All of this is important to understand regarding the last week in Kansas City. The banner that flew over Arrowhead Stadium wasn’t the work of a few deranged lunatics, it was an effort of paying, loyal, and yes, loving, customers to show the proprietor that they feel the product is embarrassing, opportunistic, tone deaf, not to mention pathetically inept. When Chiefs fans cheered Matt Cassel crumpling to the turf then staggering around like Trevor Berbick in the aftermath, they weren’t doing so because they enjoy watching others suffer, they did so because of what Cassel represents.
In the literal sense, Matt Cassel is a terrible NFL quarterback with no pocket presence, leadership abilities, arm strength, or accuracy. But to Chiefs fans he’s not just an accumulation of his not-talents, he represents the wishes of a general manager who won’t and hasn’t considered the possibility that he made a monumental mistake on the most important position in pro sports. Consequently, Scott Pioli wasted four years of time, players’ primes, and millions of dollars in the pursuit of a puerile attempt to demonstrate that Matt Cassel has the ability to play in the NFL. He doesn’t. Yet at no point has any attempt been made to rectify this situation. At no point has the personnel director of this team admitted that the quarterback needs to play better, and at no point has Pioli opened the position up to anything that could even approach a legitimate competition for the job.
Imagine an electronics company whose televisions cannot accurately display images. After two months, everything on the screen turns to a garbled mess of the scrambled analog cable premium channels of 20 years past. When informed of this problem, the company tells its customers to get a clue, that they have no idea what electronics fabrication entails, and if they are so bent out of shape, they can go buy a Samsung instead. How long would that company last? How many class action lawsuits would they be subject to? What kind of rating would they get from the BBB?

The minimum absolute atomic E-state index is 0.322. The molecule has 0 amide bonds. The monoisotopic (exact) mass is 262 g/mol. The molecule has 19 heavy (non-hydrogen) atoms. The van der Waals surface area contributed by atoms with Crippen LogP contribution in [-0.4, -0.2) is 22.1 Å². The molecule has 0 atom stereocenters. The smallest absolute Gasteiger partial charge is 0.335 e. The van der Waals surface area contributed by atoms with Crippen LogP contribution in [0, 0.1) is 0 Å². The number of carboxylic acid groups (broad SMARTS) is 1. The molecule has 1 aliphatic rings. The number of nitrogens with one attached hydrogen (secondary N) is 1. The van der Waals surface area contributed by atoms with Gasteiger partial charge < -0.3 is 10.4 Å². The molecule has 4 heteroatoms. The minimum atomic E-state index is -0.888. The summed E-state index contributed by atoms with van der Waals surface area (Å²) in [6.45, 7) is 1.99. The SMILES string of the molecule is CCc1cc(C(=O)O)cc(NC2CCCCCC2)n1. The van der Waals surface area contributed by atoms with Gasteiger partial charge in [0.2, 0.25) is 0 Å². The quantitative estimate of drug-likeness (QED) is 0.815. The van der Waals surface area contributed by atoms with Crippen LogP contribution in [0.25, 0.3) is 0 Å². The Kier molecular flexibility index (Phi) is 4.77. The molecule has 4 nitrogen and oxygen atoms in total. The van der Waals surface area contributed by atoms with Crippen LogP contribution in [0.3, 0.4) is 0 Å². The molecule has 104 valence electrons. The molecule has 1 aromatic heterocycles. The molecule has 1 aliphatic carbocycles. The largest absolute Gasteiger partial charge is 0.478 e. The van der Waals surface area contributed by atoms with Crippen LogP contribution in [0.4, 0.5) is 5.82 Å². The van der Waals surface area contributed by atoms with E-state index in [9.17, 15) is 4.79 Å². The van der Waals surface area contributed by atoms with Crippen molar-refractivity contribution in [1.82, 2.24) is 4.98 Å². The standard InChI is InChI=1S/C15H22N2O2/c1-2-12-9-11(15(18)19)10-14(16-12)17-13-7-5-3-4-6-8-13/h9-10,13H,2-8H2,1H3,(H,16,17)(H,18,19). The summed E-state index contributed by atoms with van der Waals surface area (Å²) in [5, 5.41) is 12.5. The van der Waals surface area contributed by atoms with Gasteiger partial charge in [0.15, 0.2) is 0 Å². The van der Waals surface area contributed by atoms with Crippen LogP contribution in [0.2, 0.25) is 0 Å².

Why is that business behavior considered universally unacceptable, but such atrocious management of a sports team is given a pass? Why are fans continually subjected to ticket price increases despite a continued escalation in television contract money? How many businesses could stay afloat by charging more for a product that becomes more and more inferior as time passes?
Clark Hunt should realize the incredibly fortunate position he is in with the Chiefs. Had this been any other type of business, his reign of CEO would be more lambasted and reviled than that of Dick Fuld. If the Chiefs were a soft drink New Coke would laugh at their ineptitude. Yet in spite of all this malfeasance, fans still continue to show up. That level of time, financial commitment, and unconditional love should not go unrewarded. And that is why Clark Hunt must invest in the fans who invest so much of themselves in his product.
He can do that by firing Scott Pioli.
Last edited by Douche Baggins; 10-07-2012 at 11:26 PM..